In an ideal situation, employees would love their day jobs, be content with their job titles, and never struggle for growth. However, let’s face the facts — not all career situations are ideal. With a great job comes more responsibility and 9 times out of 10, you face less than ideal obstacles.
According to psychologist Matias Brødsgaard Grynderup, “People don’t leave jobs, they leave managers.”
We know how hard you have worked at your career to get to this very point. You’ve spent extra hours working into the night, skipped a few fun weekends to meet deadlines, and you can honestly admit that you love your job with one exception – dealing with your manager. Managers can sometimes be that thorn in your side that will not go away. He or she constantly digs in deeper and eventually makes you want to throw up your hands in surrender. Let’s stop that downward cycle of thoughts right there, remember, this is your perfect dream job. This is where you are supposed to prop up your legs on your desk, sit back and think, “Man, I really made it.” So now, what should you do? Simple. You learn to manage your manager.
Change Your Thinking
Your first step should be making a subtle shift in your behavior by thinking about your manager as a difficult client, someone you might not care to work with, but must in order to get ahead. This should be the easy part as you we know you did not get to where you are today without sucking it up and putting the client first. The rest is going to take a bit more patience and determination.
A recent Forbes article, noted seven strategies that are key to understanding how to manage up:
- Know their “why”: identify prime motivations. This means putting yourself in your manager’s shoes to see the world, and your workplace, as they might. Once you know what drives your manager, frame your opinions and use language that lines up with their core values, concerns, and priorities.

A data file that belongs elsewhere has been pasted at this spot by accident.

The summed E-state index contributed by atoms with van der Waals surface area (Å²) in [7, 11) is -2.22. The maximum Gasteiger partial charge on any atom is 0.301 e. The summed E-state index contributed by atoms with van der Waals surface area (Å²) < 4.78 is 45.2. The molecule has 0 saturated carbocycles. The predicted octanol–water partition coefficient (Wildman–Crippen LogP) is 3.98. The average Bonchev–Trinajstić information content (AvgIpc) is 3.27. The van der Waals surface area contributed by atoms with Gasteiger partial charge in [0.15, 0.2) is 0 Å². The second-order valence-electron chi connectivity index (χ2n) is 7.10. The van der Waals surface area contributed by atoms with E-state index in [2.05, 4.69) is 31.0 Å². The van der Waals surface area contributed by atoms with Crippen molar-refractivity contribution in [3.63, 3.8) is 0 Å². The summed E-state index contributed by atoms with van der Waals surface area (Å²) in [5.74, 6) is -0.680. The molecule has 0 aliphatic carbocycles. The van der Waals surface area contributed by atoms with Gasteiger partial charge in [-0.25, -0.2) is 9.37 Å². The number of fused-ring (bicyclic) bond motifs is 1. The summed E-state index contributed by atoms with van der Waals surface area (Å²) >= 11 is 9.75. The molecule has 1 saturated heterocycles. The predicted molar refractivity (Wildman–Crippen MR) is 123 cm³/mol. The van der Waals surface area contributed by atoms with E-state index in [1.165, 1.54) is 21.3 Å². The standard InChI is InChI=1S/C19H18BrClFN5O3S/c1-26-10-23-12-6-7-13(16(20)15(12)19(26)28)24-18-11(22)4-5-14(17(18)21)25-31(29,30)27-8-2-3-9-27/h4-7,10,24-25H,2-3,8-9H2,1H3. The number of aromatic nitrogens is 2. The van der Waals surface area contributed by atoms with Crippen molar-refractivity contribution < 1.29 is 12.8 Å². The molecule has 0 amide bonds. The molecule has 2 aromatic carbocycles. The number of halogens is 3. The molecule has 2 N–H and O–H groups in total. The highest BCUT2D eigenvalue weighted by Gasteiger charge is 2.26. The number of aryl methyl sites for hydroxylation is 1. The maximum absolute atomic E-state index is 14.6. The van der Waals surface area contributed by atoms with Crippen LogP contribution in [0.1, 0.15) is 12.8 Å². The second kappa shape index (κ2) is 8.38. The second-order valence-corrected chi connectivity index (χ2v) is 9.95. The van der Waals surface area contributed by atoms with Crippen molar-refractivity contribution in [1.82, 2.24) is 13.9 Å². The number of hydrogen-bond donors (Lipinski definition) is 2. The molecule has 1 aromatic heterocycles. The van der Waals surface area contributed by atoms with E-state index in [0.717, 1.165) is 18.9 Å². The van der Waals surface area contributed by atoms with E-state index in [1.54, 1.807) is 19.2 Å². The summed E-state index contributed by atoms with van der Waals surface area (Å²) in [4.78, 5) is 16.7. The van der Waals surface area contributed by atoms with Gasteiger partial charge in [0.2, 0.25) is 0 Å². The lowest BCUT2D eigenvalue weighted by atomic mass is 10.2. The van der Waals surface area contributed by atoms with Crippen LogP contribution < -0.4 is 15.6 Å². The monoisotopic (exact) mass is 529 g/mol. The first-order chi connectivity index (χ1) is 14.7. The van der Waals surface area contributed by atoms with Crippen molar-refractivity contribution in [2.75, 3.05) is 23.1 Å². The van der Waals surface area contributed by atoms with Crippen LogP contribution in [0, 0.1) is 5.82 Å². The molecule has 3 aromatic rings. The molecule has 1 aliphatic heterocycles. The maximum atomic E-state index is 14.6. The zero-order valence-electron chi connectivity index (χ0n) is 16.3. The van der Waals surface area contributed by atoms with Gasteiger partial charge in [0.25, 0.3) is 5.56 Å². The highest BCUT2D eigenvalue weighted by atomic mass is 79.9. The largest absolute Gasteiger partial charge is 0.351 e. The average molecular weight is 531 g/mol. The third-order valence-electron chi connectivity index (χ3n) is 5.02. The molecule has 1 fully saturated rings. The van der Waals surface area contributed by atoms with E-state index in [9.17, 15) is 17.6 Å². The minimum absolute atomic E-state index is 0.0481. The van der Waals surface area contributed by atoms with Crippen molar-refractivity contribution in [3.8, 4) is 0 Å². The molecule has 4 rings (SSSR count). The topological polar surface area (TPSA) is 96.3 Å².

- Support your manager’s success: work around his weaknesses. Exposing your manager as incompetent is never a good idea, as it may compound your misery and damage your reputation. Instead, do what you can to help your manager succeed, something that lays a solid foundation for your long-term success.
- Take the high road: your personal brand is riding on it. Don’t let your manager’s bad behavior be an excuse for your own. Keep yourself focused on being a top performer and choose to act like the leader you wish he was.
- Speak up: give your manager a chance to respond. While it’s easier to “suffer quietly,” complain to colleagues or extricate yourself from the situation by leaving the company, you might be surprised at what happens when you approach your manager with respect and a genuine desire to make things better.
- Know your manager’s preferences: adapt to them. Become familiar with your manager’s behavioral style, preferences, and pet peeves–and match your style to theirs as much as you can. This will go a long way toward ensuring your manager hears what you’re saying.
- Don’t be intimidated by a bully: stand tall. If your manager is a yeller, criticizer or judge, stand firm, because people who bully get their power from those who cower and show fear. If you ask questions, seek to understand, and work to defuse difficult situations with a level head, your bullying manager will wield his power over someone else.
- Be proactive: do your research. Your ideal situation is not to have to manage a bad manager at all. Do your homework before making an internal move or joining a new company. Determine whether leaders inspire people and support those who work hard, or create a toxic environment ruled by inappropriately used power.
If you embrace the concept of managing up–consciously working with your manager to obtain the best possible mutually beneficial results–you’ll find yourself on the fast track to success. If you choose the other route, railing against incompetence or those with different personalities, you’ll find it more challenging to advance your career.
Your Success is our Success
At WorthPointe, we are a team of Certified Financial Planner™ professionals whose success is literally based on your success. We know that your career is one of your top priorities which is why we take the time to offer advice and support. Sometimes dreaming about retirement makes dealing with your manager much easier. For the retirement dream to come true you better be sure you have set a solid financial plan in place. If you are not sure if you are on target for retirement, contact us for a complimentary review.
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